Winners and losers in the property rights lottery
Do modern property rights work?
Some academics, such as Patrick in 2005, believe that customary forms of land management are better in providing equal rights to vulnerable groups, such as women and poor people, arguing that modernisation and individual private ownership are the cause of discrimination against women and other low-status groups. Others point out that customary tenure allows boundaries to be continuously altered to fit changing needs, such as the temporary residence of a relative in distress, and in the interests of social harmony. This system of tenure has developed in a context where land is a livelihood rather than a capital asset.
A case study highlighted by the University of the Western Cape in 2005 shows how modern property rights can fail. In 1990, a group of households illegally occupied a vacant piece of land in Cape Town, South Africa. After years of negotiation the Joe Slovo Park Housing Project was implemented, building 936 houses. In line with national policy, the form of tenure granted was individual ownership. Ownership was registered in one name per family, usually the male ‘head of the family’. Some long-standing community members were not allocated a house, while community leaders allegedly received more than one. Five years after the project was completed, about one-third of the new houses had been sold. Almost all sales were informal, destroying the newly established formal land registration system. People who legally owned houses were sometimes unable to occupy them, as street committees had decided who should be the occupier, and in some cases houses had been rented out by people who did not own them.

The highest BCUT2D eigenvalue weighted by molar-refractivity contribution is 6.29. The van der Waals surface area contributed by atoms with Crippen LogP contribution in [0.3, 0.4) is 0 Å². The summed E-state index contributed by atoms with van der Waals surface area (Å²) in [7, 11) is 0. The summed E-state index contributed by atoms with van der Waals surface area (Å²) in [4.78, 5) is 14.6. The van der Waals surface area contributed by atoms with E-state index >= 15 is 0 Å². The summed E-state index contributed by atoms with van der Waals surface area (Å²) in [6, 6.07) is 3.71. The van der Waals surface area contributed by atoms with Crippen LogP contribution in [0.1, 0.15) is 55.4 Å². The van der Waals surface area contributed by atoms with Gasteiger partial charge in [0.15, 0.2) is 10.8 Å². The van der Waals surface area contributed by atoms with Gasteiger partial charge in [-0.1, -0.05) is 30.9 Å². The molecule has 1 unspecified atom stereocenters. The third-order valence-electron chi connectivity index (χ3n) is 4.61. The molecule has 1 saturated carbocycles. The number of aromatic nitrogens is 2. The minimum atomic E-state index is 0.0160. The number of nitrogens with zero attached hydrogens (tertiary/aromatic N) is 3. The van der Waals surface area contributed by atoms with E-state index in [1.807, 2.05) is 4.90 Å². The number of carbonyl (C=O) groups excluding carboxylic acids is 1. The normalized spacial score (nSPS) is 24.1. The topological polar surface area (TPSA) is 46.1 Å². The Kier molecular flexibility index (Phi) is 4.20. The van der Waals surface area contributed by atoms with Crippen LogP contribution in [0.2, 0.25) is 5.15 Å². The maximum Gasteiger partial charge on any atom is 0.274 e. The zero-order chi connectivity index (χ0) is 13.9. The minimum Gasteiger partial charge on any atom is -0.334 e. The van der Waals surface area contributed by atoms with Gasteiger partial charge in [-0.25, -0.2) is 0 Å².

Does land reform fail women?
Research by the United Nations Research Institute for Social Development (2005) shows that land reforms implemented in the 1950s, 60s and 70s often assumed that allocating land to the male head of the household would benefit all members of the family equally. More recent reforms have been designed to stimulate land markets and economic growth through private property rights. However, research conducted by the Zambia Land Alliance has shown that women in Zambia only own about 14 per cent of title deeds, suggesting that when the opportunity to acquire land arises, women are unable to raise the money required to register their homes.